wdolson

Well-Known Member
Jul 24, 2015
7,451
9,941
Clark Co, WA
Tesla hires college gratuates... still gets accused of employing children. What am I missing here?

I've never heard any accusations they employ children, but considering all the other smack some people have said about Tesla, I wouldn't be surprised.

In the case of the guy who gave us the test drive, his degree is in Mechanical Engineering. I asked him why they had an engineer doing sales and he said he was taking a year off school before getting his Masters and he thought working in the Tesla store would be easier than working on the tech side. He said he did a 6 month internship at the Palo Alto office while he was in school.

- - - Updated - - -

Spot on! I saw that at the end and contrasted that to his first paragraph about service centers being too costly.
That may be true of an ICE service center, but what has Tesla got in theirs Service centers? A few specialized computers and a handful of wrenches. There's non of the equipment that is needed to support a conventional ICE car, and hence the cost is less - probably even less than an Apple store!
So when he gets into the point that Tesla should build a Hybrid - wow, does he totally prove he has no idea what Tesla is all about. Tesla would surly fail if they tried - Tesla's support infrastructure is designed for Electrics only, and to introduce ICE's into the support model would be a disastrous step backwards. It _WOULD_ make them more appealing as a buyout target however, because then the other automakers would be buying something they are more familiar with - outdated technology.

ANd don't even get me started on the $loss per vehicle- we all know how to "lets have fun with charts and numbers" - I'm sure BMW et al is losing $$ as well, the difference is, they have more fat on the bone and can afford to dilute the market with garbage.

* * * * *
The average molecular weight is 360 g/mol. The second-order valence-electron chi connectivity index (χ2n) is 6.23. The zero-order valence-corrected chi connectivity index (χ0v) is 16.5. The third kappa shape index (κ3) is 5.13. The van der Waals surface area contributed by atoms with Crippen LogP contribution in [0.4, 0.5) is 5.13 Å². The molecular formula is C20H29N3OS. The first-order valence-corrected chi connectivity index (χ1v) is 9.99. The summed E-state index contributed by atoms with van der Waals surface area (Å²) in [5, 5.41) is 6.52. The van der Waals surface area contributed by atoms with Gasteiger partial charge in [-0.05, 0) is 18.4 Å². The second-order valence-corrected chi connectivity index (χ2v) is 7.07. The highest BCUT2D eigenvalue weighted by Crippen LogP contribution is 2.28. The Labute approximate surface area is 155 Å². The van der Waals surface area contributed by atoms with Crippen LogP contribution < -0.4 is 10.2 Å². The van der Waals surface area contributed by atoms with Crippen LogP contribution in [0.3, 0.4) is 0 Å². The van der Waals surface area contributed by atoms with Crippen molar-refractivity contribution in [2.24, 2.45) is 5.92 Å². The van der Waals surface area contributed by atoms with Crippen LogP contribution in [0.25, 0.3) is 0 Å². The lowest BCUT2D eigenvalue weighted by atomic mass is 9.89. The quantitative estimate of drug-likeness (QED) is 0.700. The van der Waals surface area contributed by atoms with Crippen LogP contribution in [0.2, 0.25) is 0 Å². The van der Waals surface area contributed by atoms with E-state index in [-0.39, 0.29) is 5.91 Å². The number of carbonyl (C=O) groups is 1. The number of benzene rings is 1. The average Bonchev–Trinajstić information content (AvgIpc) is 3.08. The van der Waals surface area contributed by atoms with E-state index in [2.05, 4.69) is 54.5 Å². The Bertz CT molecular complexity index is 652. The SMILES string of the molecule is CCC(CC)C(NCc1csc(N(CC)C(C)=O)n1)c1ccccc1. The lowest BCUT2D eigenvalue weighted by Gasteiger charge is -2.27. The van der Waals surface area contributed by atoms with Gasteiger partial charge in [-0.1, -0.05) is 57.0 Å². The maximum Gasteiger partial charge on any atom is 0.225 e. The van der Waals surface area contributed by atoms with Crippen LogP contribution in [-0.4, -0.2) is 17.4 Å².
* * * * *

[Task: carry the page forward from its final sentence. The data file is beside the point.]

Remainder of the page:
Tesla's loss per vehicle should go down in the coming months as the Model X development shuts down and they start delivering the Model X in numbers. Less money going out the door and income coming in. The Gigafactory construction will go on for a while, but it will start producing in the finished portion next spring. I believe the plans are to produce batteries for stationary storage as well as cars and until the Model 3 is up to full capacity, there will probably be a year or two when the Gigafactory is able to produce a lot of stationary batteries, which Tesla can sell as another revenue source.

They will continue to burn cash until 2020, but I expect the rate to taper off unless something outside of their control like another world financial meltdown happens.

BMW's profits are down for 2015, but they are still making a profit of over $1 billion Euros a quarter
http://www.wsj.com/articles/bmw-profit-falls-amid-fierce-competition-1438668206

 

Caligula

Member
Oct 14, 2015
596
149
San Diego
I've never heard any accusations they employ children, but considering all the other smack some people have said about Tesla, I wouldn't be surprised.
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You're right. The original term used was "kids". My apologies, however I think my point still stands.
 

sandpiper

Active Member
Sep 25, 2014
2,833
2,139
Ontario, Canada

He makes some interesting points but I think a fails on the whole:

1. The automotive industry has changed radically before and survived. The introduction, in the 80s, of Japanese style production systems was enormous. It was a full retooling of the entire US automotive industry. This will be just such another shift and you can't diminish the capacity that people have to adapt. Some of the old guard are frightened, but the best will always embrace change and new ideas.

2. Nobody needs to own cars. But most people will still want to. Cars aren't just transportation any more than clothes are just a way to keep warm.

3. Truly autonomous cars are a long way away yet and there are going to have to be huge infrastructural/legal hurdles cleared before they become common. And even if/when they do, traffic will not diminish any more than computers reduced paper consumption. If you make something cheaper and easier, people will consume more of it.

4. It's naive to imagine that the big 3 will be subservient to Apple/Google/whomever. Information technology is easy and cheap to purchase. The self-driving aspects of a car will become commodities very quickly once the tech is mature and the legal/physical infrastructure is in place to support them. The only aspects of the car where Apple/Google could possibly have interest or an advantage would be in the operator interface and maybe infotainment systems. But those are not the central aspect of what a car is about.